The Lord has since that time been at work redeeming. And He will do it again. When the rains come and the winds die down and the fire is snuffed out with no flicker of a threat remaining, then the earth will spring to life again. God does such a work in the heart of mankind and He reveals His touch in all of nature in due time.

So we hope and we pray and we work till He comes again. We believe in His goodness and protection. We trust that He knows best. We accept that He weeps with those who grieve and comforts those who endure loss. God is good all the time. Even in the midst of flaming tongues of fire. And sometimes...sometimes God shows up right in the middle of the heat and takes us higher: in a burning bush (Exodus 3:2), in a fiery furnace (Daniel 3:25), in a Holy Spirit baptism (Luke 3:16).

I'm praying that the people of Colorado cling to such truth and find God willing and able to rescue them from every fiery threat they'll ever face in life. I'm praying that no matter where we live, the rest of us seek such peace too.

“But you, dear friends, build yourselves up in your most holy faith and pray in the Holy Spirit. Keep yourselves in God's love as you wait for the mercy of our Lord Jesus Christ to bring you to eternal life. Be merciful to those who doubt; snatch others from the fire and save them; to others show mercy...” (Jude 20-23)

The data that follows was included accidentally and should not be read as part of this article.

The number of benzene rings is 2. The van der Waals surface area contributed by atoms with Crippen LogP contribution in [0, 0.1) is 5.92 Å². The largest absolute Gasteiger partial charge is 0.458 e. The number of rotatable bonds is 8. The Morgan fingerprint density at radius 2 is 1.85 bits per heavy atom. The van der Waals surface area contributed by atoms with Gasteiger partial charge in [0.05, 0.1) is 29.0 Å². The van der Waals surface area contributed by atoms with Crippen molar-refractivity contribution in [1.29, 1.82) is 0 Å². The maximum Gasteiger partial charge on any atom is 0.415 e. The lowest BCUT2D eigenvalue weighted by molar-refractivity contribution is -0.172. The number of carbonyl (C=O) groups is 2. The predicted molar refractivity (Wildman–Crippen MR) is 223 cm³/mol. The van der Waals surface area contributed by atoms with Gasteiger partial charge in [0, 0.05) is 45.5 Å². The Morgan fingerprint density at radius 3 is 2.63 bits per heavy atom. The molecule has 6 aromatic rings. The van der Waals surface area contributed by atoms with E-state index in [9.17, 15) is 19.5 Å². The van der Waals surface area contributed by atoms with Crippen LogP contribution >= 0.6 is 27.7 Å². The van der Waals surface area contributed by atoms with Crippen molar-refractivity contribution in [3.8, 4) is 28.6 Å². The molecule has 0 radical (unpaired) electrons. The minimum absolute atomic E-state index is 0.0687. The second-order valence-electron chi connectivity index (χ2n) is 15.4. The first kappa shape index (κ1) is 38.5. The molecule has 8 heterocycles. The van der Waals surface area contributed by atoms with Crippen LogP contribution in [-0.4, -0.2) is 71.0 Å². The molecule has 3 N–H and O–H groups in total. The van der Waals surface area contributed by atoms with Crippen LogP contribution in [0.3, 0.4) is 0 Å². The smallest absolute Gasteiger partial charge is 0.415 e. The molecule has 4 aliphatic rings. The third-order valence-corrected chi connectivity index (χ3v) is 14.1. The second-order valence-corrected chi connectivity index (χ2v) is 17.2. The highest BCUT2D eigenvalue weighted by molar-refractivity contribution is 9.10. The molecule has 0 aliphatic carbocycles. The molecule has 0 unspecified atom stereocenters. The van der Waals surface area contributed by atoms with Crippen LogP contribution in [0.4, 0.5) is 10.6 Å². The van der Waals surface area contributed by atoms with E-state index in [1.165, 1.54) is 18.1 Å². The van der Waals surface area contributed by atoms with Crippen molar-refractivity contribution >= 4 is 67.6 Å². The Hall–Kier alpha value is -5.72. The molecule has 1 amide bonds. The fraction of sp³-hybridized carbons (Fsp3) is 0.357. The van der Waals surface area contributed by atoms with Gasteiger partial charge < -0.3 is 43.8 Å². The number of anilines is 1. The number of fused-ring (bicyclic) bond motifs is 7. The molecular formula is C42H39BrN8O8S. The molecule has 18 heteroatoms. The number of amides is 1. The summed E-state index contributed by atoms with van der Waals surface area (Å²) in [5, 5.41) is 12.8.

Monday, June 18, 2012

Soaring Like a Barn Swallow

By Brenda Black

Three miles. That's the distance between the home driveway and our little country church, give or take a few hundred feet. The convenience for saving gas is diminished on those Sunday mornings when every member of the household arrives on the premises one person per vehicle. Most days, the caravan consists of two – the early shift and the late shift. Recently, I opted to go with my early bird preacher husband who gets to work way before anyone else. Since I arrived long before others would gather or my SS class needed my presence, I lingered in the parking lot. The sun warmed my right side through the open car door and a gentle breeze welcomed me to God's property. I was thoroughly at peace and glad I made that choice.

Suddenly, something swooped right past the front windshield and nearly entered my Impala! A Barn Swallow gave me an up-close-and-personal, “Good Morning!” We were parked very near a muddy nest and morning exercise drills were in progress.

thought this must be an industrious mother tending her babes. Then I noticed multiple split-tail acrobats ducking and diving a few feet ahead. They were fledglings, exuberantly testing their wings – all but one that is. Five little swallows chirped and careened past the mud and twig built nest over and over coaxing one timid sibling, who sat firmly and defiantly attached to home.